General Health

Enlarged Adenoids: Causes, Symptoms and Remedies

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By Apollo 24/7, Published on- 27 September 2021, Updated on - 20 February 2023

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Adenoids are small soft tissues present at the back of the nasal cavity, above the roof of the mouth (palate). Just like lymph nodes, adenoids are also a part of the immune system. White blood cells (the immune cells of the body) travel through the adenoids to fight off foreign microorganisms such as bacteria, viruses and parasites that try to cause infection.

Adenoids are present since birth and usually grow bigger during the age of 2 to 4 years. By the time children reach their teenage, adenoids disappear. Sometimes, the adenoids can grow larger due to an infection or idiopathically, causing discomfort to the child. Enlarged adenoids can block the nasal passage of the air, resulting in congestion, breathing difficulties, and other symptoms.

What are the symptoms of enlarged adenoids?

Some children may not develop any symptoms while others may suffer from breathing issues. Enlarged adenoids can result in common symptoms that include:

  • Difficulty in breathing through the nose
  • Noisy breathing
  • Nasal voice
  • Persistent nasal congestion
  • Mouth breathing
  • Snoring 
  • Breathing stops for a few seconds during sleep (sleep apnoea)
  • Bad breath (Halitosis)
  • Dry mouth
  • Chapped or cracked lips
  • Restlessness 
  • Frequent sinus or middle ear infections.

Recommended Read: How to Keep Ears Healthy and Prevent Infections

What causes the enlargement of adenoids?

Adenoids help the body prevent and fight infections by trapping bacteria, viruses and other harmful microorganisms, which can also cause them to swell. While mostly this swelling resolves on its own, sometimes these microorganisms may cause infection and inflammation of the adenoids, which is known as adenoiditis. 

How are enlarged adenoids treated?

As the adenoids usually shrink and disappear by the teenage years, most children do not require any treatment for enlarged or infected adenoids. However, the doctor may prescribe some antibiotics and decongestants to provide symptomatic relief to the child. 

In the case of persistent or severe breathing difficulty, obstructive sleep apnoea, sinusitis (inflammation of the sinus) or repeated middle ear infections, the doctor may recommend an adenoidectomy. Adenoidectomy involves the removal of inflamed adenoids and is often accompanied by the removal of tonsils, therefore it is also known as adenotonsillectomy.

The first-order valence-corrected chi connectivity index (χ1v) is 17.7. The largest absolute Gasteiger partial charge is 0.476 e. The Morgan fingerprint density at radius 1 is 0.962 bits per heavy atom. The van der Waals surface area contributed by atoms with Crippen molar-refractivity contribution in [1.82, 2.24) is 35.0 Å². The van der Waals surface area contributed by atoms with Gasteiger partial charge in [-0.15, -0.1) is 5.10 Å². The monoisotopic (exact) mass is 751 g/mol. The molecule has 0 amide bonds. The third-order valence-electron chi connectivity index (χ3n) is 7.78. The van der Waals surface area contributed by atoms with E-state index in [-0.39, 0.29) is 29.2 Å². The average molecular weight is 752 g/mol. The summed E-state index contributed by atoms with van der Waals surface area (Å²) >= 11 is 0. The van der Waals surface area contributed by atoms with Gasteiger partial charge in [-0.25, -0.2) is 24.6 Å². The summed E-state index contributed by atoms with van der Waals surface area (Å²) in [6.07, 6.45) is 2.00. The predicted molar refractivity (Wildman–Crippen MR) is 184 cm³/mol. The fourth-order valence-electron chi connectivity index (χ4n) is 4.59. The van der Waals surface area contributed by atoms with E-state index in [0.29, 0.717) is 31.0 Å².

Can enlarged adenoids be managed at home?

Children suffering from enlarged adenoids may develop respiratory infections, which can make it difficult for them to breathe through the nose. However, these symptoms can be managed at home with the help of some remedies which include: 

  • Saltwater gargles: It is one of the most commonly used home remedies to relieve inflammation, swelling, and pain associated with enlarged adenoids.  
  • Turmeric: Turmeric has curcumin, which is popular for its antioxidant, antibacterial, and anti-inflammatory properties. Consuming turmeric mixed with warm milk can help reduce inflammation and reduce pain. 
  • Garlic: Garlic contains sulfur compounds such as allicin, which has strong antibacterial and anti-inflammatory properties. These compounds can help treat throat infections by relieving inflammation. Garlic can be added to the regular diet of children. They can also be made to consume a clove of raw garlic early in the morning to reap the benefits. 
  • Holy basil: Holy basil, also known as tulsi, is believed to have antibacterial and anti-inflammatory properties, which can help reduce swelling of the adenoids. A cup of hot tulsi tea can help hasten the healing process while relieving congestion. 


Adenoids can get enlarged due to an allergic reaction or a bacterial/viral infection. Children suffering from enlarged adenoids often experience breathing difficulties and are bound to breathe through the mouth even during the day. Many people with enlarged adenoids have few symptoms, thus they do not require any treatment. However, one must consult a doctor if the enlarged adenoids result in sleep apnoea or frequent middle ear infections in their children.

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